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Panel Corrections


SNP panel data is an increasingly popular input to sequence analysis programs. Unlike fully sequenced data, this input type is the result of a two-step process:

This process is popular because it can be used to inexpensively gather precise estimates of the rates of variation at the measured SNPs without the cost of exhaustively sequencing all study samples. While this type of data can be used to measure patterns of common variation in genetic data, it is not ideal for coalescent analysis.

Like other coalescent programs, LAMARC searches the space of coalescent trees, concentrating on those matching the input sequence data best. The SNP panel process removes most of the information available about recent variation, which is where most of the tree structure exists. LAMARC's panel correction feature compensates for this loss of data. If it is not used when it should be, estimates of Theta will be artificially low.

Must I Use Panel Correction?

If your sequence data came from a SNP chip, you must use panel correction. Otherwise you will underestimate Theta, and if you turn on estimation of growth you will badly underestimate the growth rate. The strength of this bias is worst for small panels, but we do not recommend uncorrected use of panel SNP data from panels of any size.

Additional information beyond the produced sequences is required. You need to know:

This information is not always readily available. If you are using a commercial SNP chip, you may need to contact the manufacturer for this information.

If you designed and had fabricated a SNP chip created from your own panel members, you should consider performing your coalescent analysis on the original, completely sequenced set of panel members. The SNP chip will be useful for measuring allele frequencies, but searching coalescent trees is much more accurate on data that is not missing rare and low-frequency SNPs.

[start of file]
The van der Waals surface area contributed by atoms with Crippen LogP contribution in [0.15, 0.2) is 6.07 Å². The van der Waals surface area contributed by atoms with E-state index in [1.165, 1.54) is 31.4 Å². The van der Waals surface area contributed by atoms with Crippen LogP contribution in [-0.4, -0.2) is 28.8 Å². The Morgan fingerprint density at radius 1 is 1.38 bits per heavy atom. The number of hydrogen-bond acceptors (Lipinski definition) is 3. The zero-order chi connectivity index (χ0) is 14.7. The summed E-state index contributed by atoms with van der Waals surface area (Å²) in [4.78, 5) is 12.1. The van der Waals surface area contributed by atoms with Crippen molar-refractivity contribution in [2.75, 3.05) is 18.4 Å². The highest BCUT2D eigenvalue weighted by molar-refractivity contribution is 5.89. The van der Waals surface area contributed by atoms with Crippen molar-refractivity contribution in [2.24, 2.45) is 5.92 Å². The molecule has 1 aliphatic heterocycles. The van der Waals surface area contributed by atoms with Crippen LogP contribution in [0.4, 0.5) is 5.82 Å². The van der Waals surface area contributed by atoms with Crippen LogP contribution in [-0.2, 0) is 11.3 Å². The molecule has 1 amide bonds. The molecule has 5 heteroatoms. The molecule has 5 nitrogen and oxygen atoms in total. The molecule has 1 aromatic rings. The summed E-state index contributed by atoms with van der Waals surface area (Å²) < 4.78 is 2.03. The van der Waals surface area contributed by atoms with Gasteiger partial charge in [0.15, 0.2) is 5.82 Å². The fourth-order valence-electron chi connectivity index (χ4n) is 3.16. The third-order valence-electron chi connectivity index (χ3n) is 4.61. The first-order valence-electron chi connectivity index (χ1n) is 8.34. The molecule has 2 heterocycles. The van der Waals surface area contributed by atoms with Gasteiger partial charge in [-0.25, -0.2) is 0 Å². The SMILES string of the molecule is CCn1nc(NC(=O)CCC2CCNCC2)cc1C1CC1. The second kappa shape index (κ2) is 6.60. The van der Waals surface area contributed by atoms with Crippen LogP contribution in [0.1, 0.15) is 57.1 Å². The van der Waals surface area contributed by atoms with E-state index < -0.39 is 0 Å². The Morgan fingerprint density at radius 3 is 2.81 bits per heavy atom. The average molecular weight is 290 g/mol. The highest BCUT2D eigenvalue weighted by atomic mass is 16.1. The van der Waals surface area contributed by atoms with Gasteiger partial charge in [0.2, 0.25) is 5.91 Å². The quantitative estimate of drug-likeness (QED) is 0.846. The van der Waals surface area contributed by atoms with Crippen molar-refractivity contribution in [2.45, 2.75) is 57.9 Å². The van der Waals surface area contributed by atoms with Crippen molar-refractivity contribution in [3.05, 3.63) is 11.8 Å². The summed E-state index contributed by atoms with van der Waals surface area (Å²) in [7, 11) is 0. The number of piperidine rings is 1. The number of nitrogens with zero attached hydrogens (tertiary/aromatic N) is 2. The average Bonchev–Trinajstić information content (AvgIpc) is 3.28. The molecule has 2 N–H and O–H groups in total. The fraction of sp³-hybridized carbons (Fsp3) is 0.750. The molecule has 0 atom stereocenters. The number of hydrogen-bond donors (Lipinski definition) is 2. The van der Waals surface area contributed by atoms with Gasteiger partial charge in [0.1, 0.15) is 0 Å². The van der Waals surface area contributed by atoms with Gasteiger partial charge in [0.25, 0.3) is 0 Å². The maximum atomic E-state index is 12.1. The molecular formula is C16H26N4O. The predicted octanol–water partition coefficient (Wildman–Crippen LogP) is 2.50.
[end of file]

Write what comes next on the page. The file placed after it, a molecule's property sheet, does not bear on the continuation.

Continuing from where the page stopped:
Additionally, you should determine if your SNP chip was constructed with a minor allele frequency cutoff, in which alleles occuring with low frequency in the panel are omitted from the chip. It is critical to know what cutoff was used.

Possible Panel Correction Gotchas

Caution: results are highly dependent on having accurate panel size information. Therefore,

Defining Panel Counts via the Converter

By default, panel corrections are not turned on in the converter.

Converter before panels are turned on

To turn panels on, double click inside the box labeled "Use Panels". The initial panel size will be zero, which is equivalent to no panel correction.

Panel Correction button on so Panel data is visible

To edit the count and optionally name the panel, double click inside the box labeled "panel". It will look like this:

Panel Correction edit window

One possible source of confusion is that Panels are associated with Region / Population pairs, not with Contiguous Segments (loci close enough to each other to be in linkage disequilibrium). If you combine two or more Regions in the Converter Editor, the Loci remain separate, but they are now associated with the same Region. The other selected Regions are eliminated by the combine process. This means that Panel information associated with any Population that spaned the initial Region set must be consolidated. As there is no way to know which member count is correct, the largest value becomes the value for the combined Region. The resulting screen (created by separating the orignal input file into two separate files, reading them both in, and combining the Regions) looks like this:

Panel definition spanning two Loci

The other side of this is that if you decide to separate multiple Loci that are associated with a single Region (as above), multiple new Regions are produced. The Panel member count associated with the original Region will be associated with the Panels now attached to each of the new Regions.

Defining Panel Counts via XML

You can add a panel definition directly into an existing LAMARC XML file via hand-editing. See the XML Input Format documentation on panels for an example.

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